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Gweru grapples with ballooning vendors’ list



GWERU City Council faces headaches in accommodating 5 500 informal traders who are on the waiting list at a time two private companies engaged by the local authority missed last year’s deadline to complete renovating market stalls, resulting in illegal vending at a time Covid-19 cases and deaths are on the rise.


The increase in the number of people interested in vending has been attributed to the closure of major companies in the Midlands capital. Mayor Josiah Makombe said the renovation of Kudzanai and Kombayi informal markets as well as construction of new sites is expected to be completed this year.

He urged the informal traders to be patient as the two companies contracted by council, Bentach Resources Pvt and Casas Property Investments, faced challenges in importing building material from South Africa.

The council boss said those on the waiting list should desist from illegal vending as the practice was facilitating the spread of Covid-19.

“The informal traders’ waiting list currently stands at 5 447,”Makombe told The NewsHawks in an interview this week.

“As you might be aware, we are renovating old markets like Kudzanai, Kombayi and Ivene. We are however, going to construct new sites and the biggest will be at the new Mtapa Bus Terminus where over 5 000 market stalls will be built,” Makombe said.

As a temporary measure, the city has allocated vending space at the yet-to-be-constructed Mtapa Rank, he said.

“As much as everyone should understand that we cannot accommodate all informal traders on the waiting list at once, it is important that people exercise patience,” he said.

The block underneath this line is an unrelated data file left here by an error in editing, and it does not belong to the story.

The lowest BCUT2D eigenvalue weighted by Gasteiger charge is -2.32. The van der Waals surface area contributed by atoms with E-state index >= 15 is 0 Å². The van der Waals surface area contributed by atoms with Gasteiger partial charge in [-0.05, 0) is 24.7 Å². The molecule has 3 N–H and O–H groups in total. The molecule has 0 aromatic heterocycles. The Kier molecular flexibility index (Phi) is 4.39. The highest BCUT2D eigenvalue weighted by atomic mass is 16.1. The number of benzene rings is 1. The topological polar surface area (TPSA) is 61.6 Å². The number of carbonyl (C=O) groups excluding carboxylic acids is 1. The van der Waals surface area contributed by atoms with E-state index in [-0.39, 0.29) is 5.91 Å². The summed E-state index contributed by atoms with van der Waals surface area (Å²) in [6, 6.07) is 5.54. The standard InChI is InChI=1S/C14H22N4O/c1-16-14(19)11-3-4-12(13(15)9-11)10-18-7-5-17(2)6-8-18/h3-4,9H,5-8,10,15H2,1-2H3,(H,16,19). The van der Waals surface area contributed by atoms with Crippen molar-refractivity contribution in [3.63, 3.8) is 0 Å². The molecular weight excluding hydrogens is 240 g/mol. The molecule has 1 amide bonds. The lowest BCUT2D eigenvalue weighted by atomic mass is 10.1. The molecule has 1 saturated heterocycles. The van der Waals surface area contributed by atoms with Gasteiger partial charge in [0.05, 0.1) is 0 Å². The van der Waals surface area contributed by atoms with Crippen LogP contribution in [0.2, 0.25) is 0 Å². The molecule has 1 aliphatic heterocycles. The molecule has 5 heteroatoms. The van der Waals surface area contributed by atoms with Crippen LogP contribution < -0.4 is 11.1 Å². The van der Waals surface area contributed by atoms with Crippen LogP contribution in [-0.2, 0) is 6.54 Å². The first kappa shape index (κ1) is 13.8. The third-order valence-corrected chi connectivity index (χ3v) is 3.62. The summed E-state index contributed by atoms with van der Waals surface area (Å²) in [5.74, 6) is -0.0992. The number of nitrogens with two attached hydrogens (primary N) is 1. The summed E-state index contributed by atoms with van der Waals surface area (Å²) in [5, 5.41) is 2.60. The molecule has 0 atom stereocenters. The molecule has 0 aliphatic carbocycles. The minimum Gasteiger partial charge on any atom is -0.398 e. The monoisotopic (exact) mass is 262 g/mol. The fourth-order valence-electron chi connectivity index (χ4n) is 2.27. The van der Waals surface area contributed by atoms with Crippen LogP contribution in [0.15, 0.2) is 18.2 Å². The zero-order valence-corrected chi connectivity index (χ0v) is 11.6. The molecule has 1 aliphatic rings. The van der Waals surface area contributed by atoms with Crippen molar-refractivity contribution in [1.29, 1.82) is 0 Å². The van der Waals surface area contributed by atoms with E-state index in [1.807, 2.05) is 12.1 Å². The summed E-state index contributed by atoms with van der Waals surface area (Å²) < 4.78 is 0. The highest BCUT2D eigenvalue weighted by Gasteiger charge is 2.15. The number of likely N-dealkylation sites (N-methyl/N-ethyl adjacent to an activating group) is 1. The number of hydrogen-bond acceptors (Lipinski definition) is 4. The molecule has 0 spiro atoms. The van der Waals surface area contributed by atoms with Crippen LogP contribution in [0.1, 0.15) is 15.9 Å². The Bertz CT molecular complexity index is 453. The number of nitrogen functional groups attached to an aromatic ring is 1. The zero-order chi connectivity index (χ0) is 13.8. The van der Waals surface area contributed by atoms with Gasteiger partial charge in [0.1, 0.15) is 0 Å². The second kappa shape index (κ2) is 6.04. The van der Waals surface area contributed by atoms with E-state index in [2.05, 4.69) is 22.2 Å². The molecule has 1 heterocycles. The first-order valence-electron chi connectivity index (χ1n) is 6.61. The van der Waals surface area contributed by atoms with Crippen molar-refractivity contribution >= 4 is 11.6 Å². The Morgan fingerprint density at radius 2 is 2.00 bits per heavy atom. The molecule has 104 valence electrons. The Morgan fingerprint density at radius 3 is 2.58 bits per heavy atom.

“That some vendors choose to engage in illegal trading, particularly at this time when coronavirus is ravaging, is not only a disservice to the city’s efforts to fight the pandemic but also the country as a whole.”

Last week, this publication reported that hundreds of vendors had defied council directive in Mtapa, a Covid-19 hotspot in the city.

But Gweru Hawkers and Vendors Association acting chairperson Lovemore Tingaka said council should move with speed in building new vending bays to curb illegal vending.

“As vendors, it is not our intention to break the law,” he said.

“What is however clear is that informal trading has become the biggest employer in the country and almost everyone is now an informal trader in one way or the other. So we need speed in construction of proper vending bays.”

Tingaka urged traders not to embark on illegal trading, particularly during the lockdown period meant to prevent the spread of Covid-19.

Gweru United Progressive Residents and Ratepayers Development Association executive director David Chikore weighed in, saying council could increase its revenue streams if it builds more vending marts.
However, he called on city officials to be transparent when allocating vending sites.

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